Label ‘Liberty of London’
This is the foundation of a wedding dress made by Liberty for Beryl Soref of St. John’s Wood, London, to be worn at her marriage to Giulio Perugia on October 4th, 1960. The outer layer was later removed to be reused or remodelled, and after Soref’s death in 1979, the remains of the dress were kept by her widower until his own death shortly before it entered the John Bright Collection in 2002. An accompanying indistinct copy of a wedding photograph gives an idea of how the dress originally looked. (See Additional Images). In common with many other fashionable wedding gowns of the day, it had a chic simplicity, being unadorned, with long sleeves and low neckline that appears to be filled with a fine, sheer fabric.
In its ‘nude’ state, the foundation provides information about the complex construction beneath high-quality wedding dresses and ball gowns of the time. Its fitted, low-waisted bodice has been made of double layered net, with nine vertical bands of boning, lined with cotton tape, around the front and back. Each of the breast sections is lined with a circle of silk folded in half and a small net rosette. Beneath the pannier-like side panels of doubled stiffened net lies a series of layers of stiffened and unstiffened net, holding the skirt of the dress out and creating its shape, much in the way multiple petticoats did so under dresses of the 1840s.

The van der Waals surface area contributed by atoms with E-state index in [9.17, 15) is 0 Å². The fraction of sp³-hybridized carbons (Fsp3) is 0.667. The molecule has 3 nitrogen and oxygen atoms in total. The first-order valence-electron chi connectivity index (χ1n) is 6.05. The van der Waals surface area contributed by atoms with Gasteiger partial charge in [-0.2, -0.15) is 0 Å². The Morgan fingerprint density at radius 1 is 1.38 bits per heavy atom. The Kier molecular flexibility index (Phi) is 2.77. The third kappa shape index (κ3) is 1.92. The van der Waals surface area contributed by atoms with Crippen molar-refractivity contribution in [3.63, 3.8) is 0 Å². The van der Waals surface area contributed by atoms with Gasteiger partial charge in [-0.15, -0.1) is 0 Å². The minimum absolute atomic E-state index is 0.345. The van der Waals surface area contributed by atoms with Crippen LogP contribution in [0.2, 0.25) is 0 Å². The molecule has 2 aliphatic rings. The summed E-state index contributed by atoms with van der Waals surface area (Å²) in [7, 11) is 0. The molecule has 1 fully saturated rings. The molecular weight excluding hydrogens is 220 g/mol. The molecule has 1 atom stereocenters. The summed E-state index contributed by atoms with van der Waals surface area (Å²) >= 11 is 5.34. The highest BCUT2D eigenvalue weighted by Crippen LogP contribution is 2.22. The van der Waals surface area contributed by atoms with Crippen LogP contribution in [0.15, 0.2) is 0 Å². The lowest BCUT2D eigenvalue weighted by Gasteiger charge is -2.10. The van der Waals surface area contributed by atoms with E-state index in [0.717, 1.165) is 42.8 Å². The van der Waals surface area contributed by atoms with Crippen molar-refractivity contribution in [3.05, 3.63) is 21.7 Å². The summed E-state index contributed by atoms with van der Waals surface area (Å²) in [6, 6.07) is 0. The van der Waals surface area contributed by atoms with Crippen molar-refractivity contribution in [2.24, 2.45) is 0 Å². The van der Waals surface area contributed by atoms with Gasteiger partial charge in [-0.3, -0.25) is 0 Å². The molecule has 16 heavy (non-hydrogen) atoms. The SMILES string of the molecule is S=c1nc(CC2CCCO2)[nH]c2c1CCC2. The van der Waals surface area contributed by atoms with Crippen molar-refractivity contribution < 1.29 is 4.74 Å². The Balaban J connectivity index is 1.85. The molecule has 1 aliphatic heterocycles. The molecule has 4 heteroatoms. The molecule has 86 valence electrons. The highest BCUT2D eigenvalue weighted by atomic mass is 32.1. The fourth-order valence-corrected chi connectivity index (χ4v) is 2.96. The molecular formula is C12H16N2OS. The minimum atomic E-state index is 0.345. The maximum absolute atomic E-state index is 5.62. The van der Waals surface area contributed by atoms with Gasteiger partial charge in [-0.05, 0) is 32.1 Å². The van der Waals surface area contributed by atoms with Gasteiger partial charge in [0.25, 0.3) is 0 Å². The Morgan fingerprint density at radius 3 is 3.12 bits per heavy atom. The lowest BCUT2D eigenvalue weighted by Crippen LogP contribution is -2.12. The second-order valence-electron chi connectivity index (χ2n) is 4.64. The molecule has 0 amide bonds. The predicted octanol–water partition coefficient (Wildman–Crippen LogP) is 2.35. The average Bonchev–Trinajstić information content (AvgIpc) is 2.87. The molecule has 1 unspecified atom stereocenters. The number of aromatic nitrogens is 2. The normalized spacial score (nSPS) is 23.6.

A similar foundation of a 1957 Dior Dinner Dress can be studied at the Metropolitan Museum’s website (see their Additional Images): https://www.metmuseum.org/art/collection/search/95250